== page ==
An article or short-form piece: “The Despair of Comparison and Letting God In” by Jenny Uebbing of the blog Mama Needs Coffee.

Jenny always tells it like it is and speaks to my heart. Her article “The Despair of Comparison and Letting God In” hits on it all…the struggle with jealousy, seeking divine intimacy, healing our wounds and even the hemorrhaging woman from Mark 5.

 

Church document: Humanae Vitae by Pope Paul VI

My Endow small group recently studied Humanae Vitae. It was edifying not only to revisit the timeless truth in this encyclical after almost 20 years of marriage, but to do it with other married women who are also trying to live it out in our secular culture. While Pope Paul VI’s prophecies of a contraceptive culture are now the air we breathe, I’m even more thankful for his clarion call to courage and greatness within the sacrament of matrimony.

My love for this encyclical grew not only for what it says, but also for what it doesn’t say. When it comes to the sensitive topic of natural family planning, St. Paul VI doesn’t give a laundry list of what constitutes serious reasons for using NFP. He trusts us enough to offer very general guidelines to prayerfully consider. Rather than giving clear black and white instructions, his general principles invite us to generosity while at the same time recognizing there may be situations when it may not be prudent to try to conceive a child. He challenges us to use our minds, to enter into dialogue with God, assuming that a Christian couple who sincerely seeks God’s will will be led by the Lord to know what is best for their family. It’s all about discernment.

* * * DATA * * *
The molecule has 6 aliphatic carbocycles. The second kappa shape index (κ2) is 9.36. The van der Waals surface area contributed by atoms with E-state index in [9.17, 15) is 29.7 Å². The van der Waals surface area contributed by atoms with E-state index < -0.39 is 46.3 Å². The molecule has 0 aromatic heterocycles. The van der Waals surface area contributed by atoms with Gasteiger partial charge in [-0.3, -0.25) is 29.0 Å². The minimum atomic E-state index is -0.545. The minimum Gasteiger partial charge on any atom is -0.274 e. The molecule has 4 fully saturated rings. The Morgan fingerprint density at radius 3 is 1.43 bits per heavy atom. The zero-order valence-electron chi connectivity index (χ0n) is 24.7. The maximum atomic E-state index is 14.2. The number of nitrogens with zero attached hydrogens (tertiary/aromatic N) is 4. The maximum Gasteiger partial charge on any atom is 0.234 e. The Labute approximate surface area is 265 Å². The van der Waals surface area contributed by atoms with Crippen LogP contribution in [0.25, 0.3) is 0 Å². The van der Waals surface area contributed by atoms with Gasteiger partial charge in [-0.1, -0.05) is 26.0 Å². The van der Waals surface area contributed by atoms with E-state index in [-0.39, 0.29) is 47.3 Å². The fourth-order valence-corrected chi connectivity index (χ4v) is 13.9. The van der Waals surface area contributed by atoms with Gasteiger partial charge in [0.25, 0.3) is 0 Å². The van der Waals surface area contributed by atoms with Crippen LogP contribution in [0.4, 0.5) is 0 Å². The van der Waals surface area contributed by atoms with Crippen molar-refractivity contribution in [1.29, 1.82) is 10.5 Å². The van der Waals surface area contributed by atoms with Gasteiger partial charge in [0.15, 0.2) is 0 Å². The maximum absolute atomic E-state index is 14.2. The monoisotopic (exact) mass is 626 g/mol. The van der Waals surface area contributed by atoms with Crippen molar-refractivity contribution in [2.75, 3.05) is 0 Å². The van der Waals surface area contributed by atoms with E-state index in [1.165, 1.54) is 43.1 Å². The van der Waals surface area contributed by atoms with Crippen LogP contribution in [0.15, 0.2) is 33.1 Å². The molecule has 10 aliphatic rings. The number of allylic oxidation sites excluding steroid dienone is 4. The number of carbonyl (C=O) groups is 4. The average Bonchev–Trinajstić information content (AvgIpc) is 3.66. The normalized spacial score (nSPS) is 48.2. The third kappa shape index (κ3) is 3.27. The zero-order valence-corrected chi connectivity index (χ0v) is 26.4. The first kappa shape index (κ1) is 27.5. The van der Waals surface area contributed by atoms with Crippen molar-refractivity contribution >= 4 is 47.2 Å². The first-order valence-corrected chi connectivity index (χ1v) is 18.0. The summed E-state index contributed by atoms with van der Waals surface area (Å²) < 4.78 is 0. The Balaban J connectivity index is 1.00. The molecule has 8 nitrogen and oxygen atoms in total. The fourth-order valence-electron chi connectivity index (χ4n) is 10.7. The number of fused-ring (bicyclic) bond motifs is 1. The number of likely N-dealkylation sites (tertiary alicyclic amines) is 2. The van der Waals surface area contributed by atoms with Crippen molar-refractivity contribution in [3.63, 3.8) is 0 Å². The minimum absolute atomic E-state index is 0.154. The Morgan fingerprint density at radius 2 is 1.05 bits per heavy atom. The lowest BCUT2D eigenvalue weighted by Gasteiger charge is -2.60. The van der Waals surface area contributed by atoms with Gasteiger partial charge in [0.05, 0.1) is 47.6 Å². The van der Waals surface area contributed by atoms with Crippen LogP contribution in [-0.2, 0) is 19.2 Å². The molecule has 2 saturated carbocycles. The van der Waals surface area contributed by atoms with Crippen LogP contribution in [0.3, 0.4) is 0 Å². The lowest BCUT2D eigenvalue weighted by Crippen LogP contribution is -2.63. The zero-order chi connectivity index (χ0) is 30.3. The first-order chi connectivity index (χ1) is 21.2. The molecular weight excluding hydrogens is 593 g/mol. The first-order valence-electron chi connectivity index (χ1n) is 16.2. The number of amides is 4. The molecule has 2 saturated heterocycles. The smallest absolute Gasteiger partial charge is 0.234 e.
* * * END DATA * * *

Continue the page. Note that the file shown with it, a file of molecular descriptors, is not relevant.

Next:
Something for the kids: TinTin by Herge.

One of my family’s favorites throughout the last 13 years is a series of graphic novels called TinTin by Belgian cartoonist Herge. Created in 1929, TinTin is a young, quick-witted, virtuous reporter and adventurer who travels the world with his faithful dog Snowy. Our kids get hooked on TinTin around age 8 and will even revisit the stories through their teens years. They’ve been so well-loved in fact, we recently had to purchase a new set for our “youngers” to enjoy.

 

Something you’ve written or are currently writing: I recently shared a personal story entitled “God Heals a Child of Divorce” on my website, BornToDoThis.org. Recent studies are showing more clearly the deep, long-lasting impact divorce has on children and how those challenges come to the surface more in their adult years, especially when they enter into serious relationships themselves. It was a tremendous achievement for me to even be able to coherently articulate and name what I’ve been through. Society tells us, “If the parents are happier, the kids will be happier.” But the children of divorce deep down know that’s not true. It’s important for adult children of divorce to know they are not alone in their experience and suffering. While no two stories are exactly the same, they sure do rhyme. It’s through hearing others’ stories, the up’s and down’s of what they’ve been through and the ways they’ve sought healing and wholeness, that we can see that deep healing is indeed possible. And God desires it more than we do.

 

Summer listening (a podcast episode, talk, etc.): I’m an occasional guest on my husband’s podcast All Things Catholic-with Edward Sri. A favorite is Episode 19, “What We Wish We Knew Before Marriage.”